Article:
Gunpowder is composed as a mixture of three ingredients: potassium nitrate (saltpeter), sulphur and charcoal. Potassium nitrate supplies oxygen for the reaction. Charcoal provides carbon and other fuel for the reaction. Sulfur serves as a fuel and also lowers the temperature required to ignite the mixture.
Procedure of making gunpowder went like this: charcoal and sulphur were prepared by being pulverized and sieved to remove foreign matter. Pulverization was done in horse-driven crushing mills. The saltpeter, charcoal and sulphur were weighed out in desired proportions which were determined by the way in which gunpowder will be used. Rockets used gunpowder with slower burning rate while bullets needed gunpowder with faster burning rate. Mixture is then then mixed together in a revolving drum. A little water is also added to make a so called green mixture. Mixture is then grinded in so called incorporating mills. They would make a mill cake which still contained a small amount of water. From the mill cake a meal powder was got by crushing with mallets or by a crushing machine. The meal powder was then again pressed and compacted to form cakes of hard press cake. Press cake was about half of the thickness of the mill cake but it had no water. After that, a corning is done. It is a process in which press cakes is broken down to form small granules of powder or corns of approximately the same size. When it was introduced in the sixteenth century, it was done by hand but in time it was done by machines which had series of rollers with different textures. After breaking granules are sieved to divide different sizes for different purposes. The remaining dust was removed in this process called dusting which uses a sieve in the shape of gauze-covered revolving cylinder. This dust is returned to the beginning of the process. The granules of gunpowder are tumbled and polished in a process called glazing. This increases their resistance to moisture which would render gunpowder unusable. In the nineteenth century this was done with a coat of black lead or graphite which was applied to the exterior. During glazing, granules can be dried but if they were not drying is done afterwards in stoves at a temperature of 40C which further reduces their moisture. This finishes production of gunpowder and makes it ready for testing. Gunpowder is tested for quality and consistency using mortars and canons on a firing range.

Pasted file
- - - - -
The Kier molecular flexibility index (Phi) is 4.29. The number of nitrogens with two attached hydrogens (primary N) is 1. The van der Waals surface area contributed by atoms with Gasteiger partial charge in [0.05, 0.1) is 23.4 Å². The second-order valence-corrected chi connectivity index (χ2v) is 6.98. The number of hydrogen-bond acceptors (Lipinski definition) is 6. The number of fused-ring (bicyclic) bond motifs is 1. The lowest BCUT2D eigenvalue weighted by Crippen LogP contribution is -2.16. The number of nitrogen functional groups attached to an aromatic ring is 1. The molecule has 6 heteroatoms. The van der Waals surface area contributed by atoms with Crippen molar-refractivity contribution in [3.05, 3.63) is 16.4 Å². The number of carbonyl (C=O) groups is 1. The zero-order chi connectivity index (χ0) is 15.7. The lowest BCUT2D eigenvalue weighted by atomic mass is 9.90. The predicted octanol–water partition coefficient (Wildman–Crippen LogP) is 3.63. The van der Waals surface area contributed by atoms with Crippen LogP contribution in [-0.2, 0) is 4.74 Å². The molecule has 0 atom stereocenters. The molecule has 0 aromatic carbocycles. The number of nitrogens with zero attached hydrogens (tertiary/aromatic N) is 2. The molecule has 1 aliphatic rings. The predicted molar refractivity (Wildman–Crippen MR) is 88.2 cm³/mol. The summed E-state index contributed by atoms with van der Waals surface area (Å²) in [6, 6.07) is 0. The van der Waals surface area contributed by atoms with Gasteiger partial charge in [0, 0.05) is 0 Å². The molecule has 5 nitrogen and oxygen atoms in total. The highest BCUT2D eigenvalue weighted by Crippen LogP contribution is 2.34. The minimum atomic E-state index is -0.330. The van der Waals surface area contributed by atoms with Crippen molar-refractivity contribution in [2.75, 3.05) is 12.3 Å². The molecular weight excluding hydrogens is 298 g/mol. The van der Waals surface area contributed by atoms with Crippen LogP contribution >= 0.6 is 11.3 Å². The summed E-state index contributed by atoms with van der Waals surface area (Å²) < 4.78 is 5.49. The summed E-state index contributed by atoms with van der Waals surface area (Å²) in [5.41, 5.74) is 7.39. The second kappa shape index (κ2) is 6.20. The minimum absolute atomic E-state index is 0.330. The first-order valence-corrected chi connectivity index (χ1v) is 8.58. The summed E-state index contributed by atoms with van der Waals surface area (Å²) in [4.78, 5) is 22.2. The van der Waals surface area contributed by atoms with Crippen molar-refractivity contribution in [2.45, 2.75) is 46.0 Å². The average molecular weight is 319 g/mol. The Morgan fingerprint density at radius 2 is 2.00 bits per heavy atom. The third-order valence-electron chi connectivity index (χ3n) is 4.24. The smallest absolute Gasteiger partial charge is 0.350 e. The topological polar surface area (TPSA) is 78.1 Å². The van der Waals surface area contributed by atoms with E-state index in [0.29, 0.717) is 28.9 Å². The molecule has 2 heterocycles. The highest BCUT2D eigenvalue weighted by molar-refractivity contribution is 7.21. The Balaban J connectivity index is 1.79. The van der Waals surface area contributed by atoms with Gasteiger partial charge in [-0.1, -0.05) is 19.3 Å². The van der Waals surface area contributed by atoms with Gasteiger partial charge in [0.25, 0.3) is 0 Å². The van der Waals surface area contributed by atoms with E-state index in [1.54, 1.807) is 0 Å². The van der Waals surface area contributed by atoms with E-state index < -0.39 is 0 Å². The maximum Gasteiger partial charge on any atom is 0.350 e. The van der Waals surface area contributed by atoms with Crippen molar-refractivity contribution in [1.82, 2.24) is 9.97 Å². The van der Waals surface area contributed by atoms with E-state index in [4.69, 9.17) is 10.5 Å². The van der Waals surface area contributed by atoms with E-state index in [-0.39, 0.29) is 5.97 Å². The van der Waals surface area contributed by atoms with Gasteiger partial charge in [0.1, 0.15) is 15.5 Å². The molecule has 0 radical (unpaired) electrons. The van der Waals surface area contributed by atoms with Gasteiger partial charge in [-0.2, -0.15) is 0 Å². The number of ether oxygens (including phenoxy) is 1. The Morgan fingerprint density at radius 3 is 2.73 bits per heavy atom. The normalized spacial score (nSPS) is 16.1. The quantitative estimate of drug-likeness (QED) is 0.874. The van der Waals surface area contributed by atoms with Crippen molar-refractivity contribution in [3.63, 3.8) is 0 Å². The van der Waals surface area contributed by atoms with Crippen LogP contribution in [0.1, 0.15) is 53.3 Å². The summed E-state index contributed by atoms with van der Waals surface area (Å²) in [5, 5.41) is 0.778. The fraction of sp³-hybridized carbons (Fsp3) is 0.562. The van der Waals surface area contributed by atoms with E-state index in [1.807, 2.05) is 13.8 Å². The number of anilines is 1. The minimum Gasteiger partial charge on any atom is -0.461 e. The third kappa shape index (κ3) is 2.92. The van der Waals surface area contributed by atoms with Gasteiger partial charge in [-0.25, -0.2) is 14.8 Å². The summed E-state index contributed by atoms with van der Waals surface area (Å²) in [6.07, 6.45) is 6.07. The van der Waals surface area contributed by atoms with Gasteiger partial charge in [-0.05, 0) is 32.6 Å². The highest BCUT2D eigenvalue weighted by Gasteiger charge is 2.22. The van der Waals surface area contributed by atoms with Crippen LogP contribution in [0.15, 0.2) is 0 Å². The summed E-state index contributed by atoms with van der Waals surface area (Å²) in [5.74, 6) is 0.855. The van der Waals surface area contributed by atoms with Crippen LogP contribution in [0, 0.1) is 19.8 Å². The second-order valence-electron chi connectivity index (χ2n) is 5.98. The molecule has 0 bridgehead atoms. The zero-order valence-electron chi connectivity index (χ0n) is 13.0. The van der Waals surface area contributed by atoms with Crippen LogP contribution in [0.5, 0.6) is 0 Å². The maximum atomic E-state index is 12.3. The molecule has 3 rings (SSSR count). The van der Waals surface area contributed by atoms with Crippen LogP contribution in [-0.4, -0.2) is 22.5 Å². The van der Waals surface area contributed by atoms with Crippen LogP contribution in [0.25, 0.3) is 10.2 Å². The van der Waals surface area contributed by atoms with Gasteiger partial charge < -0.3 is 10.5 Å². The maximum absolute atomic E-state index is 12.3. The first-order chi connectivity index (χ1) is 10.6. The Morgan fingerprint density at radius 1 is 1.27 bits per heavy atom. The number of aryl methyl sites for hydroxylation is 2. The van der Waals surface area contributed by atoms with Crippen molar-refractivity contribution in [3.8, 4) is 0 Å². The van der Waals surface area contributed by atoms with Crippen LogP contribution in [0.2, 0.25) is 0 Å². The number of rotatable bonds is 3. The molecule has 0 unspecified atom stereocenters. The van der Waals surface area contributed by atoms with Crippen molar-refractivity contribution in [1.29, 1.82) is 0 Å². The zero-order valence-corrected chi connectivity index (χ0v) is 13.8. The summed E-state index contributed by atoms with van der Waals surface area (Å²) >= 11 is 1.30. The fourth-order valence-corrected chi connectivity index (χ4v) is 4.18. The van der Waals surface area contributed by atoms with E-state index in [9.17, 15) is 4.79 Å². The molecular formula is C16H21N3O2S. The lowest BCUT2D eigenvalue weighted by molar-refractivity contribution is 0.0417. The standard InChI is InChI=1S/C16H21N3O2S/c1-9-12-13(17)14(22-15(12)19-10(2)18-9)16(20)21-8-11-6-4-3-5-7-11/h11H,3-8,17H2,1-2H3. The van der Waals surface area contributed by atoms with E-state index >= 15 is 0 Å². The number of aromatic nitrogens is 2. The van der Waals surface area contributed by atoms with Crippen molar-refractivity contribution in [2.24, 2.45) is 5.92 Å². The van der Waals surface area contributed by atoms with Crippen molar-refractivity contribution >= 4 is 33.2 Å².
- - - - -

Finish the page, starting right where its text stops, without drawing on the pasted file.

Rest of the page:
Proportions of ingredients differ by the country of origin and for their intended purpose. 75% potassium nitrate, 15% softwood charcoal, and 10% sulfur is used for pyrotechnics. Gunpowder for blasting rocks has 70% nitrate, 14% charcoal, and 16% sulfur but it also can be made from 40% nitrate, 30% charcoal, and 30% sulfur. In 1879, French war powder had 75% saltpeter, 12.5% charcoal and 12.5% sulfur while English war powder used the ratio 75% saltpeter, 15% charcoal, 10% sulfur. At the same time, British Congreve rockets used 62.4% saltpeter, 23.2% charcoal and 14.4% sulfur, but the British Mark VII gunpowder was made from 65% saltpeter, 20% charcoal and 15% sulfur.